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Taming the #!*?@!! VCR

updated 02/17/1992 at 01:00 AM EST

originally published 02/17/1992 01:00AM

IT WAS GAME 2 OF THE 1986 WORLD SERIES, the Boston Red Sox were battling the New York Mets, and Sox fan Henry Yuen set his VCR to record the contest. Or so he thought. Yuen, a research scientist who holds degrees in mathematics, applied mathematics and law, played his tape later that evening only to find a fuzzy haze where his game was supposed to be. "I was so angry," he says. "Not only is programming a VCR time consuming, it's error prone. The worst part is, you don't know where you made the mistake."

So, Yuen, 42, teamed up with fellow scientist Daniel Kwoh, 42, a coworker at TRW Space & Technology Group in Redondo Beach, Calif., and set out to take the pain out of VCR programming. The result: VCR Plus, a hand-held device that lets you set up a recording simply by punching in a 4-to 8-digit code number. The device works with all wireless VCRs. All you need do is look up the code for the program you want to record (codes are printed in the TV listings of 350 newspapers and in TV Guide) and grab the gizmo.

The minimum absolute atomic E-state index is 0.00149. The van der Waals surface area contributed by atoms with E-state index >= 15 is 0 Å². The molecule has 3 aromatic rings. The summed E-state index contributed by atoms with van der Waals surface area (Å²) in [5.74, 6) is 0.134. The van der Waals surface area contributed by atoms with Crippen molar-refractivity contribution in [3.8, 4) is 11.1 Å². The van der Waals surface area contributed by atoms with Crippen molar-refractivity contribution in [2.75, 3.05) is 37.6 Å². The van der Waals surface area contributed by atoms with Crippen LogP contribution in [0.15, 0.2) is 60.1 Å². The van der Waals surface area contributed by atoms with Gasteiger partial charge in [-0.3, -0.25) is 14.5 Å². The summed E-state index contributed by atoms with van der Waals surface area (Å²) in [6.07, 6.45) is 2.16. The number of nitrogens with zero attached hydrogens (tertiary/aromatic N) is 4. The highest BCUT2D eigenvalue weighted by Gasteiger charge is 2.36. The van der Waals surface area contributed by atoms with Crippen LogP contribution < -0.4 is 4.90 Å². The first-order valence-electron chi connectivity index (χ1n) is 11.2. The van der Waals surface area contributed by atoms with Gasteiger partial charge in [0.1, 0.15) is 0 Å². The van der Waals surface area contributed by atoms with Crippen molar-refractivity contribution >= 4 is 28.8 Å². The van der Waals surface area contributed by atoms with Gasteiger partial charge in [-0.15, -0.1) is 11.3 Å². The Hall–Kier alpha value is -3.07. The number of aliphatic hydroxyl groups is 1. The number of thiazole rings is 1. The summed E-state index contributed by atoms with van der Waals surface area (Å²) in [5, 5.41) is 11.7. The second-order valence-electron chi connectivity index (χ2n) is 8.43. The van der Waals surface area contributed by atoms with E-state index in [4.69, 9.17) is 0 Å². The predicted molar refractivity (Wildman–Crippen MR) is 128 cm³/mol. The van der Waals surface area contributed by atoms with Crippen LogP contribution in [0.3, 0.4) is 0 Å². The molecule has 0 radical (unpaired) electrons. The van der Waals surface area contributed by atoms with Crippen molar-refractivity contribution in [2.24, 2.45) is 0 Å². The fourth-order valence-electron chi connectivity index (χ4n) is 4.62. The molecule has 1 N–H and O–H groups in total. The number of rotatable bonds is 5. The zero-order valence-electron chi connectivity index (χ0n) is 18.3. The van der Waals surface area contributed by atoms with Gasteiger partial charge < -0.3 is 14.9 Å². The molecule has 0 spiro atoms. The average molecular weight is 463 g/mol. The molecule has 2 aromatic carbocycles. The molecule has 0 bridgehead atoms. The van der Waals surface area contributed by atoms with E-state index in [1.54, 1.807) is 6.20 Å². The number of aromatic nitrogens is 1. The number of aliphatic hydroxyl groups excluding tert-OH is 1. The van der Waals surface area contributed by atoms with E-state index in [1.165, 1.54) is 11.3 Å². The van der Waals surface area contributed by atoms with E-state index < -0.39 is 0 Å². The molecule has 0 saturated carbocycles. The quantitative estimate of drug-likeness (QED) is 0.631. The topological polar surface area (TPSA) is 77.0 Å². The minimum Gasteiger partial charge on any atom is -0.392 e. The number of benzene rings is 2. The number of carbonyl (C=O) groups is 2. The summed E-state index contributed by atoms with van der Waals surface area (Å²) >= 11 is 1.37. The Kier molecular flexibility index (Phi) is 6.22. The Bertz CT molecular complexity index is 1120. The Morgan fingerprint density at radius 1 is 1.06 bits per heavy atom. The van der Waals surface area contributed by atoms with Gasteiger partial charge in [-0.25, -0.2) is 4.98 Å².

Since the system's introduction in November 1990, some 3 million VCR Plus units have been sold (at about $60 a pop) in the U.S., Canada and Britain. Yuen and Kwoh's Pasadena-based Gemstar Development Corp., launched in 1986 with a $50,000 bank loan, now employs about 100 people and earned about million last year. Licensing arrangements could eventually add another $10 million in royalties annually—and that's before Yuen and Kwoh begin planned expansion into Europe, Japan and South America.

None of which, however, has changed the lives of the two Shanghai natives who met as graduate students at the California Institute of Technology. Now co-owners of Gem-star with six other major investors, they still run the firm from a modest Pasadena office suite and have kept their TRW jobs besides. Yuen, who, like his partner is married with two children, even has a third job, working twice a week as a business-law attorney. "We're very successful," explains Kwoh. "But we don't assume it will always be that way."

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